AC-CDI ANALOG v2.2

A new version 2.4 is available here!

v2.2

Characteristics.

  • Easy to build.
  • or ready to use in the SHOP.
  • Advance curve slightly adjustable.
  • Need a working charging coil for the capacitor.
  • Don’t need a battery
  • No rev-limiter

Limitations.

This CDI only does the ignition task, it doesn’t use any safety like neutral and sidestand.

  • Connect directly Neutral switch wire to Neutral indicator.
  • If you need “Side-stand security” then connect Sidestand switch to KILL wire of this CDI

DOWNLOAD

AC-CDI Analog v2.2
To make the PCB PCB.pdf Parts list
To build the CDI Schematic.pdf components.jpg
To wire the CDI Wiring HowTo hock this CDI on Yamaha XT600

Printed Circuit Boards and Ready to use CDI are available for sale !

 

This circuit replace the genuine CDI.

The charging coil produces a alternative voltage around 50Vac at idle to 200Vac at high RPM.

Output from Charging coil:

This tension is rectified to direct current by the bridge B1 and is used to charge the capacitor C1 to a average voltage of 270Vcc.

Tension at the SCR anode (at 1700rpm):

Both pickups gives AC pulses from ±10v (at idle) until ±20v (at WOT)
The 12° pickup (white/green) is used for idle and low RPM while 36° pickup (white/red) is used for high RPM.

(The green wire is the common of the both sensors)

At startup and idle, when the piston approaches the firing position, a positive pulse from the 12° pickup goes through D1-R2 then trigger the SCR T1.
T1 quickly discharge the energy stored in the capacitor C1 into the primary circuit of the ignition coil, where the voltage is stepped up in the secondary circuit to a high voltage sufficient to fire the spark plug.

At higher RPM, the positive pulses coming from 36° pickup goes through D2, R3, R2 and trigger the SCR.

There is a interesting video describing how a CDI works.

Sensitivity

This CDI doesn’t have seamless advance, it jump directly from 12° to 36° BTDC.
The moment where the CDI jump from Low advance (12°) to Full advance (36°) is adjustable by resistor R3
– The threshold is adjustable from 2000 to 5000rpm

Start tuning with R3 at the maximum value (totally screw) which is equivalent to 5000RPM then slowly unscrew it to lower the resistance, therefore the RPM where it switch.

On the back side of the PCB, solder pad jumper SJ2 allow you to adjust the sensitivity according to your pickup coil connected on 36° input.
SJ1 slide those ranges lower.



Polarity

This ignition need either
2 pickups:
or only one pickup
1st pickup at 36° BTDC:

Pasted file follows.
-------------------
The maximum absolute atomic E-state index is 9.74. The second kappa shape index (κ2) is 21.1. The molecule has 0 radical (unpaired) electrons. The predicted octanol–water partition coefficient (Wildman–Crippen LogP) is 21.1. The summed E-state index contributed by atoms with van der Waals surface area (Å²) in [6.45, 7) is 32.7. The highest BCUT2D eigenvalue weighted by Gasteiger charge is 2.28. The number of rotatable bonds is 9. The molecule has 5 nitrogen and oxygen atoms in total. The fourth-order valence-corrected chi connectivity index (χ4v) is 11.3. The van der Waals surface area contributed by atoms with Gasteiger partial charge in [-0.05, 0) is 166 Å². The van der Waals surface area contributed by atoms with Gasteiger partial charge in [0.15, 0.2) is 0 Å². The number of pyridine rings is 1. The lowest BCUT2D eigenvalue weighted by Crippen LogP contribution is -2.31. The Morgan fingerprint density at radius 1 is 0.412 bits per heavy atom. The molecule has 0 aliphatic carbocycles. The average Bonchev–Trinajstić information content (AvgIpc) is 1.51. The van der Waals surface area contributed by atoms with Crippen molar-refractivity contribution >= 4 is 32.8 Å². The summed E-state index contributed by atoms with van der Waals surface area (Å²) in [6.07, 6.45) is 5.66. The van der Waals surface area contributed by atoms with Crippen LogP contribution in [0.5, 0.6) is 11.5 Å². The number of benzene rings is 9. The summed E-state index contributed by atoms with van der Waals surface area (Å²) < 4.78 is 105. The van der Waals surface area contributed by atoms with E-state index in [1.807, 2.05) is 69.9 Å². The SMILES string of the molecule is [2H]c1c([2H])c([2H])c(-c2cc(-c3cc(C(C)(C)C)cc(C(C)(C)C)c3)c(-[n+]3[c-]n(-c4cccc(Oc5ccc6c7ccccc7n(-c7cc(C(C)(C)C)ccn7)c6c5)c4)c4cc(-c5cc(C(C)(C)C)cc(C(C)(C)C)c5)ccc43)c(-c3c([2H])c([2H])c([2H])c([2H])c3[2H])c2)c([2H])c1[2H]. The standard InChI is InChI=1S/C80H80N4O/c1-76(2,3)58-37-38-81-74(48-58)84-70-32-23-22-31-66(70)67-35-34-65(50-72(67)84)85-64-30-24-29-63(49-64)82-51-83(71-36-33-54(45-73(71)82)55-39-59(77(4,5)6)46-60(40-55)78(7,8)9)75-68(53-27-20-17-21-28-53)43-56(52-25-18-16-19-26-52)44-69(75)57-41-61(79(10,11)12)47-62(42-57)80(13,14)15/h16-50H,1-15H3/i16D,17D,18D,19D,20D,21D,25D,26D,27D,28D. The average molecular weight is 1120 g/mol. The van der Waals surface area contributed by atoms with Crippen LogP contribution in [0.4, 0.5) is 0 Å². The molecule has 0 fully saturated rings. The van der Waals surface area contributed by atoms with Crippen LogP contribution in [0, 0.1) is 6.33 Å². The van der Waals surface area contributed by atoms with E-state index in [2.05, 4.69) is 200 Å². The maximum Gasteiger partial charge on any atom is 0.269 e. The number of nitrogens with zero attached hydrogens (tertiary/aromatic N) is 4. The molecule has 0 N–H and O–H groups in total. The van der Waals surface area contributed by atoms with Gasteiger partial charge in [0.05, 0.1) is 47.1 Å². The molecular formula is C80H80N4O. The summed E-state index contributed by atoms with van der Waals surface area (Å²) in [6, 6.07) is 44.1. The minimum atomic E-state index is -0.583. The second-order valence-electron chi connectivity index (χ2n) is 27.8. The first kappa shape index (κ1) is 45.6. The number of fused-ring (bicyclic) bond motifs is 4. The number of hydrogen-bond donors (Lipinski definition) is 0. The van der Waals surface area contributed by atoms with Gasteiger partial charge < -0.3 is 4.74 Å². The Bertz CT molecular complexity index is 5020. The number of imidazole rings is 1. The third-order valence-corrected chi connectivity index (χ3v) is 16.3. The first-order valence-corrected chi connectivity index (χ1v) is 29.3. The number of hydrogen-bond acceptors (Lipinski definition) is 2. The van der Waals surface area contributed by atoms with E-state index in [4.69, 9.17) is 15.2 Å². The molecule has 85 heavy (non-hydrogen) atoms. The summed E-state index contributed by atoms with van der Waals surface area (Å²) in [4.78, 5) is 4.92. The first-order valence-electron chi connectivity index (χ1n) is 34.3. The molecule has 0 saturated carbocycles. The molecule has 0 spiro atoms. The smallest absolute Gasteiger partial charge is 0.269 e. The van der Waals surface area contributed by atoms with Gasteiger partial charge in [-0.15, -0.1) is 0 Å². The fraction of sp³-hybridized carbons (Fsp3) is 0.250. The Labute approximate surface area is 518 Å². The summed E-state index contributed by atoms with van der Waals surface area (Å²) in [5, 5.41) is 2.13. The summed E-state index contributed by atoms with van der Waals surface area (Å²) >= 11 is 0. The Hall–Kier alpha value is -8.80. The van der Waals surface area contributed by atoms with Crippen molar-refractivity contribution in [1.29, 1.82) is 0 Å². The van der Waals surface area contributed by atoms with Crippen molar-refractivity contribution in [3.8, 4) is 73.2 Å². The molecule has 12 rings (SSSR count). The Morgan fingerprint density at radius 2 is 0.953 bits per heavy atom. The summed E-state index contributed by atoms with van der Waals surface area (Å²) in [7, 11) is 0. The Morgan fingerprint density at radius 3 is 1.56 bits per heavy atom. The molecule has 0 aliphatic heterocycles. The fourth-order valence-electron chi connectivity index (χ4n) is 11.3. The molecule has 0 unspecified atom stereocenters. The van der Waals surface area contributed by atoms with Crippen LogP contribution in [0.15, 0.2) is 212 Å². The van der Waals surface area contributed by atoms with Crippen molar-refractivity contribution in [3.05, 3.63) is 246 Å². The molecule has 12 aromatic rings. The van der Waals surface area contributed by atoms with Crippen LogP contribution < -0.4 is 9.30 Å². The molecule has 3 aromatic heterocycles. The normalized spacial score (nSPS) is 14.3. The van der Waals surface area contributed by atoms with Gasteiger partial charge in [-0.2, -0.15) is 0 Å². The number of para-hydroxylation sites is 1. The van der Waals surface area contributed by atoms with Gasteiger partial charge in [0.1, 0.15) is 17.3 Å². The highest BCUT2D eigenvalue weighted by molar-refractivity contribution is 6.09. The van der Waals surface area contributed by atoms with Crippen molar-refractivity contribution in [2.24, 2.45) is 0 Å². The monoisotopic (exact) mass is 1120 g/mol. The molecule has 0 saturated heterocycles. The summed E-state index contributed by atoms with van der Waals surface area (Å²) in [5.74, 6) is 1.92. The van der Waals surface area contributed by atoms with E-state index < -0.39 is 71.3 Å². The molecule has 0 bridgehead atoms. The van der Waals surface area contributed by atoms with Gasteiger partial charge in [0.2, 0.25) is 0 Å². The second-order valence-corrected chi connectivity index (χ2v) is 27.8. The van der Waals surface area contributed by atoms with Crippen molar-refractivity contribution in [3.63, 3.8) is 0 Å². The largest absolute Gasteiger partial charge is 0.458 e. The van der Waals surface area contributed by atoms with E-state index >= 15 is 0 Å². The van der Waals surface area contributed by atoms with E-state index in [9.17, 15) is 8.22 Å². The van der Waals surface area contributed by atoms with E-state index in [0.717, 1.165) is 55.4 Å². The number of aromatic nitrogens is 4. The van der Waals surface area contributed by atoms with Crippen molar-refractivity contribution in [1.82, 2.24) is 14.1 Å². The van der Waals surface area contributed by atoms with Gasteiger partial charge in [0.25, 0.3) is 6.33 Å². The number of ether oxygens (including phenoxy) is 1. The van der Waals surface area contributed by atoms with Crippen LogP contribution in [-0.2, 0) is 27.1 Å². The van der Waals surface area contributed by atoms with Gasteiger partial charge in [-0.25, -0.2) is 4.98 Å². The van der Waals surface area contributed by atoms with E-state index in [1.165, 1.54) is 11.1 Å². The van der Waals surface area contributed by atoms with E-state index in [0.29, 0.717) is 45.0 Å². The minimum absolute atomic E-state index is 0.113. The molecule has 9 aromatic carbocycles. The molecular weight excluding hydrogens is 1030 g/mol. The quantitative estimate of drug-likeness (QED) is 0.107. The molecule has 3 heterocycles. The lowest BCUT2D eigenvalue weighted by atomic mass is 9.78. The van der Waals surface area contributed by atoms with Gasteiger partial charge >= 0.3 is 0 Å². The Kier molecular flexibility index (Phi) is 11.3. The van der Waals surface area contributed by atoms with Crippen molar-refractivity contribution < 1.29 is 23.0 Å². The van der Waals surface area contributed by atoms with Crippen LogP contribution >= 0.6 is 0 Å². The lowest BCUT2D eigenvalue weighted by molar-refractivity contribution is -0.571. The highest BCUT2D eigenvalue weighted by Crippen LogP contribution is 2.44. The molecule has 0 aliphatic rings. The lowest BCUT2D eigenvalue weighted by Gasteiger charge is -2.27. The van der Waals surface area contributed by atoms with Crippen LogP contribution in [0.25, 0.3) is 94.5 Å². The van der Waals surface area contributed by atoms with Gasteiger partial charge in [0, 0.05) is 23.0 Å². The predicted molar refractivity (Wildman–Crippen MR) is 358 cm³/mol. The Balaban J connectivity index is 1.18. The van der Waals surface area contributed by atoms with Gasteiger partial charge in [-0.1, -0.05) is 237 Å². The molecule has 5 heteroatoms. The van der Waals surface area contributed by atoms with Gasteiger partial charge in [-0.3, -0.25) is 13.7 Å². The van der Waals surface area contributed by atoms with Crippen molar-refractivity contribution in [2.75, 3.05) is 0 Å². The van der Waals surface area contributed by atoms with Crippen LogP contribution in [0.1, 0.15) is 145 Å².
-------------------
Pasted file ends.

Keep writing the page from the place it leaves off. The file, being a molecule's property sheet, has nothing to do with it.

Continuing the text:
and 2nd pickup at 12° BTDC:
Positive then negative:
But not negative then positive!

If the pickup is not internally tied to ground inside the stator, you can reverse the polarity (NP to PN) by crossing the wires.

If the bike has only one pickup, connect it to the 36º input and leave the 12º input unconnected

Nota

It is not an error! With this short, we get this equivalent circuit:

D1 suppress the negative wave.
D2 allows the positive wave to pass.
D3 kills the negative peaks of tension
produced when the thyristor cuts off


Compatibility

Compatible bikes


Partially compatible bikes


Not compatible bikes


Pictures

Version 1.0:

Version 2.1:

Version 2.2:

 

Videos

– This ignition fitted a Scooter:

Analog CDI on a DR125:

Analog CDI on a XT125/1982:

Analog CDI on a XT400:

Analog CDI on a XT600:

Caveats

Never run the engine if the exit of the CDI is disconnected from the spark coil or if the ground is disconnected (PAD1 or PAD2 not connected) otherwise the tension rises over 1000volts and destroy the SCR.
Never run the engine without any spark plug: due to the high secondary voltage, it is possible to damage the internal insulation of the secondary coil.

This simple unit is design for XT, which have 2 pulsars: one for idle, one for middle/high rpm.
KLR and some others bikes have only one pickup for middle/high rpm range and there are some electronics inside their black box to delay the pulse at idle.
With this unit, the spark will appear too soon for the KLR. Therefore you’ll have kick back when kick start and (if it’s starts!), the engine will bang a lot at idle (this can damage the connecting rod)
I disclaim all responsibility !!

If it’s ok, well done! you made a success of your first electronic ignition.
You can use it to verify that your problem is a faulty CDI and as a spare unit.


The pulse from second sensor (sensor A and magnet A on the left drawing) is early 12 ° before TDC.

(Reminder: the TDC is finds when the sign like a H engraved on the rotor is view by the small opening on the left crankcase.) The advance is sufficient to start the motor straight.

 


TROUBLESHOOTING

Step 1

See: troubleshoot step1
– Don’t connect the pickup(s)
– Don’t connect the Kill Switch
– Connect the ignition coil